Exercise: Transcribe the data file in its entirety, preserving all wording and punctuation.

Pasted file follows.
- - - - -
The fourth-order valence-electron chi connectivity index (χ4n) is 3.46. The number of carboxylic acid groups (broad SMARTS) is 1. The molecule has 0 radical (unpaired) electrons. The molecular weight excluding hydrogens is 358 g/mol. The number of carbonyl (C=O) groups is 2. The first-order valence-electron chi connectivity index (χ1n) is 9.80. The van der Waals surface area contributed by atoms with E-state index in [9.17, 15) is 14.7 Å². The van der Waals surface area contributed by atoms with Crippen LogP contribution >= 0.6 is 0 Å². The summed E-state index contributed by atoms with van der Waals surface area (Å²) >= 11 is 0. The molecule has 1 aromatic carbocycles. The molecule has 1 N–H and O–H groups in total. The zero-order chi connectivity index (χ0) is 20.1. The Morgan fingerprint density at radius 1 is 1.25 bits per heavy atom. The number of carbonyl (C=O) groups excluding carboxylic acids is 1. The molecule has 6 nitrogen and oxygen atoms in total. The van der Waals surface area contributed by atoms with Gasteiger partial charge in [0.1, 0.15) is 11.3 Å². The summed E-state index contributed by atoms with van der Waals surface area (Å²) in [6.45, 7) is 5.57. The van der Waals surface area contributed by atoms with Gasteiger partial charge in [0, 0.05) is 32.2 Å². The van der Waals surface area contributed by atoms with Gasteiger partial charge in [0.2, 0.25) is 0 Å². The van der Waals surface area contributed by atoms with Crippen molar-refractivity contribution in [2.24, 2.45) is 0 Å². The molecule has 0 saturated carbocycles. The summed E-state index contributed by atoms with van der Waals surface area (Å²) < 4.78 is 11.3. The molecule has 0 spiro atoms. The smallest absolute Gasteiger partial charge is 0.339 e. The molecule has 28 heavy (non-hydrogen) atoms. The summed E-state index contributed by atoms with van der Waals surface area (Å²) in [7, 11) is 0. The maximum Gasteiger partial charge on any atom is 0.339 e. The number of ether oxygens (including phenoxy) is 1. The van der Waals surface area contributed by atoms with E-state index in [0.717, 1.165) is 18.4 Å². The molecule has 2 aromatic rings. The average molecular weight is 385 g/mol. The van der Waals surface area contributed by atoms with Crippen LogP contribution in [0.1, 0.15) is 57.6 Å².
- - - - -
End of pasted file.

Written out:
The fourth-order valence-electron chi connectivity index (χ4n) is 3.46. The number of carboxylic acid groups (broad SMARTS) is 1. The molecule has 0 radical (unpaired) electrons. The molecular weight excluding hydrogens is 358 g/mol. The number of carbonyl (C=O) groups is 2. The first-order valence-electron chi connectivity index (χ1n) is 9.80. The van der Waals surface area contributed by atoms with E-state index in [9.17, 15) is 14.7 Å². The van der Waals surface area contributed by atoms with Crippen LogP contribution >= 0.6 is 0 Å². The summed E-state index contributed by atoms with van der Waals surface area (Å²) >= 11 is 0. The molecule has 1 aromatic carbocycles. The molecule has 1 N–H and O–H groups in total. The zero-order chi connectivity index (χ0) is 20.1. The Morgan fingerprint density at radius 1 is 1.25 bits per heavy atom. The number of carbonyl (C=O) groups excluding carboxylic acids is 1. The molecule has 6 nitrogen and oxygen atoms in total. The van der Waals surface area contributed by atoms with Gasteiger partial charge in [0.1, 0.15) is 11.3 Å². The summed E-state index contributed by atoms with van der Waals surface area (Å²) in [6.45, 7) is 5.57. The van der Waals surface area contributed by atoms with Gasteiger partial charge in [0, 0.05) is 32.2 Å². The van der Waals surface area contributed by atoms with Gasteiger partial charge in [0.2, 0.25) is 0 Å². The van der Waals surface area contributed by atoms with Crippen molar-refractivity contribution in [2.24, 2.45) is 0 Å². The molecule has 0 saturated carbocycles. The summed E-state index contributed by atoms with van der Waals surface area (Å²) < 4.78 is 11.3. The molecule has 0 spiro atoms. The smallest absolute Gasteiger partial charge is 0.339 e. The molecule has 28 heavy (non-hydrogen) atoms. The summed E-state index contributed by atoms with van der Waals surface area (Å²) in [7, 11) is 0. The maximum Gasteiger partial charge on any atom is 0.339 e. The number of ether oxygens (including phenoxy) is 1. The van der Waals surface area contributed by atoms with E-state index in [0.717, 1.165) is 18.4 Å². The molecule has 2 aromatic rings. The average molecular weight is 385 g/mol. The van der Waals surface area contributed by atoms with Crippen LogP contribution in [0.1, 0.15) is 57.6 Å².